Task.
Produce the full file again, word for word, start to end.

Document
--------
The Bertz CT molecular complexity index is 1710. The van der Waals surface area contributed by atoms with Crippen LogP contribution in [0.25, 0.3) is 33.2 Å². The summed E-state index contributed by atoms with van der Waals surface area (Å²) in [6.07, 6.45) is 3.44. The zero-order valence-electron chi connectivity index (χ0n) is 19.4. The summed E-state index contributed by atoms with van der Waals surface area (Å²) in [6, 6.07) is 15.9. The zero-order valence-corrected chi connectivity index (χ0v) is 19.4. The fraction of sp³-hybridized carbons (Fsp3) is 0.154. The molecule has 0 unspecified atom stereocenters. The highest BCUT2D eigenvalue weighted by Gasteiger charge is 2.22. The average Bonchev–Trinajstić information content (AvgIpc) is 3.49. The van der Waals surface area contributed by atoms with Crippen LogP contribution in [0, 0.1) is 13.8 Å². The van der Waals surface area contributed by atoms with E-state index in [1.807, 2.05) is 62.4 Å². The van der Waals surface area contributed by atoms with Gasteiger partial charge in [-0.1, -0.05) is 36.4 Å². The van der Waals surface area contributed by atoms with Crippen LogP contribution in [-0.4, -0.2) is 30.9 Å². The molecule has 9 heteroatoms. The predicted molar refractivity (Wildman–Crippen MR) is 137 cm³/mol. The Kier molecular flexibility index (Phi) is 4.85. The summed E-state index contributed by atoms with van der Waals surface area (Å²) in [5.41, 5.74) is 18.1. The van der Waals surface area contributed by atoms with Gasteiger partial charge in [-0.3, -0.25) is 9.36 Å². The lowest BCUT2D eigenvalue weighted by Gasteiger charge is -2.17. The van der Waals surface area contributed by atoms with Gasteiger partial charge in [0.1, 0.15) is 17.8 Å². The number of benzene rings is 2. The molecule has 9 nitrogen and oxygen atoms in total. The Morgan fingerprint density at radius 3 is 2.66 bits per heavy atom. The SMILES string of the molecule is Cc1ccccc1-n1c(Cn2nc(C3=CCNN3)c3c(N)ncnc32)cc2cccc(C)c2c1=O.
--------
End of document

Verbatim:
The Bertz CT molecular complexity index is 1710. The van der Waals surface area contributed by atoms with Crippen LogP contribution in [0.25, 0.3) is 33.2 Å². The summed E-state index contributed by atoms with van der Waals surface area (Å²) in [6.07, 6.45) is 3.44. The zero-order valence-electron chi connectivity index (χ0n) is 19.4. The summed E-state index contributed by atoms with van der Waals surface area (Å²) in [6, 6.07) is 15.9. The zero-order valence-corrected chi connectivity index (χ0v) is 19.4. The fraction of sp³-hybridized carbons (Fsp3) is 0.154. The molecule has 0 unspecified atom stereocenters. The highest BCUT2D eigenvalue weighted by Gasteiger charge is 2.22. The average Bonchev–Trinajstić information content (AvgIpc) is 3.49. The van der Waals surface area contributed by atoms with Crippen LogP contribution in [0, 0.1) is 13.8 Å². The van der Waals surface area contributed by atoms with E-state index in [1.807, 2.05) is 62.4 Å². The van der Waals surface area contributed by atoms with Gasteiger partial charge in [-0.1, -0.05) is 36.4 Å². The van der Waals surface area contributed by atoms with Crippen LogP contribution in [-0.4, -0.2) is 30.9 Å². The molecule has 9 heteroatoms. The predicted molar refractivity (Wildman–Crippen MR) is 137 cm³/mol. The Kier molecular flexibility index (Phi) is 4.85. The summed E-state index contributed by atoms with van der Waals surface area (Å²) in [5.41, 5.74) is 18.1. The van der Waals surface area contributed by atoms with Gasteiger partial charge in [-0.3, -0.25) is 9.36 Å². The lowest BCUT2D eigenvalue weighted by Gasteiger charge is -2.17. The van der Waals surface area contributed by atoms with Gasteiger partial charge in [0.1, 0.15) is 17.8 Å². The number of benzene rings is 2. The molecule has 9 nitrogen and oxygen atoms in total. The Morgan fingerprint density at radius 3 is 2.66 bits per heavy atom. The SMILES string of the molecule is Cc1ccccc1-n1c(Cn2nc(C3=CCNN3)c3c(N)ncnc32)cc2cccc(C)c2c1=O.